The mayor of Amsterdam is considering putting restrictions on cannabis tourism, citing research that shows a third of visitors would come less often if they were barred from the city’s famed “coffee shops” that sell marijuana. The proposal comes as city leaders struggle to reduce the congestion that has plagued the Wallen and Singel areas, which have a concentration of red-light businesses and cannabis outlets.
The research was commissioned by Amsterdam Mayor Femke Halsema, who wants to reduce the number of coffee shops in the city. In a survey conducted by the city’s Research, Information, and Statistics Office, researchers determined that 34% of those who come to Wallen and Singel would visit less often if foreigners were banned from coffee shops. The figure was even higher for tourists from the U.K.
“For British visitors, coffee shops by far are the most frequently mentioned main reason to come to Amsterdam (33%),” said the agency. “They cite walking or cycling through the city less often as the main reason (21%) than the average (32%) and, on the contrary, more often indicate that a cheap trip was the main reason (11% compared with 6% on average).”
The survey of visitors to the Wallen and Singel areas aged 18 to 57 also found that 11% would stop visiting Amsterdam altogether if a ban on foreign patronage of coffee shops was put in place. Among visitors of all nationalities, 40% said they would continue to visit the city but would refrain from enjoying cannabis. Halsema attached the results of the survey to a letter to members of the city council, announcing her intention to explore ways to reduce the attraction of using drugs for tourists.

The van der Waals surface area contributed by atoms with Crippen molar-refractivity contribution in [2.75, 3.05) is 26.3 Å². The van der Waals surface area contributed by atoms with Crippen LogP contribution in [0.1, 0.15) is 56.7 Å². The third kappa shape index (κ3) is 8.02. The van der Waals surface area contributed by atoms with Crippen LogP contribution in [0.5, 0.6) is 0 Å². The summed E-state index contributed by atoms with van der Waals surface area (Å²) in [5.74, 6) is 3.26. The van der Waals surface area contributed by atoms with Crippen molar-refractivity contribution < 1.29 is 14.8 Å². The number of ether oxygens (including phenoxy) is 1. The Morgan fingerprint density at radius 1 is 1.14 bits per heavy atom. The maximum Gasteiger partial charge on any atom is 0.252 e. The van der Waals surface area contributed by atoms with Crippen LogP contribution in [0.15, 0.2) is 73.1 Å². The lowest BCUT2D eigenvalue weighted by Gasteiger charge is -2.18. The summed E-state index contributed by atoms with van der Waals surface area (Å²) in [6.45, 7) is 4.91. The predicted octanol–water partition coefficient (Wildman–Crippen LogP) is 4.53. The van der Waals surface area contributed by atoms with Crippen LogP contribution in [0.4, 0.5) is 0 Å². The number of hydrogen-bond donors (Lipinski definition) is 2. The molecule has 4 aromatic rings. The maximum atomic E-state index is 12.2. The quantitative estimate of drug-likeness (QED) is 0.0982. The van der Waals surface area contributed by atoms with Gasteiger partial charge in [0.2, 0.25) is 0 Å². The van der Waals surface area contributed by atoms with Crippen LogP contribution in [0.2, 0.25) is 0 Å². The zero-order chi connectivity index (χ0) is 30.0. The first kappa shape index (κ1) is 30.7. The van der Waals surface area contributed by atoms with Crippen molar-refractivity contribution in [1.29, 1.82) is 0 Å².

Will a Ban on Cannabis for Tourists Work?
But banning foreigners from coffee shops wouldn’t end all cannabis tourism. More than one in five (22%) said they would have someone else visit a coffee shop for them while another 18% said they would find another way to acquire pot.
Amsterdam’s mayor also announced a willingness to address the dichotomy in the city’s tolerance of cannabis that permits the operation of coffee shops but forbids cannabis production. The lack of licensed cultivators requires coffee shops to make underground or “back door” purchases of cannabis, which are sometimes supplied by unscrupulous drug gangs.
In her letter to the city council, Halsema said she wanted to see “a study this year to reduce the attraction of cannabis to tourists and the (local) regulation of the back door … A clear separation of markets between hard drugs and soft drugs has great urgency because of the hardening of the trade in hard drugs.”
In another effort to reduce congestion in Amsterdam’s most popular tourist destinations, city hall announced on Thursday that tour groups would be limited to 15 people and would be banned from Wallen’s red-light district and other areas with sex workers’ windows. Victor Everhardt, the city’s deputy mayor for economic affairs, said it is “disrespectful to treat sex workers as a tourist attraction.”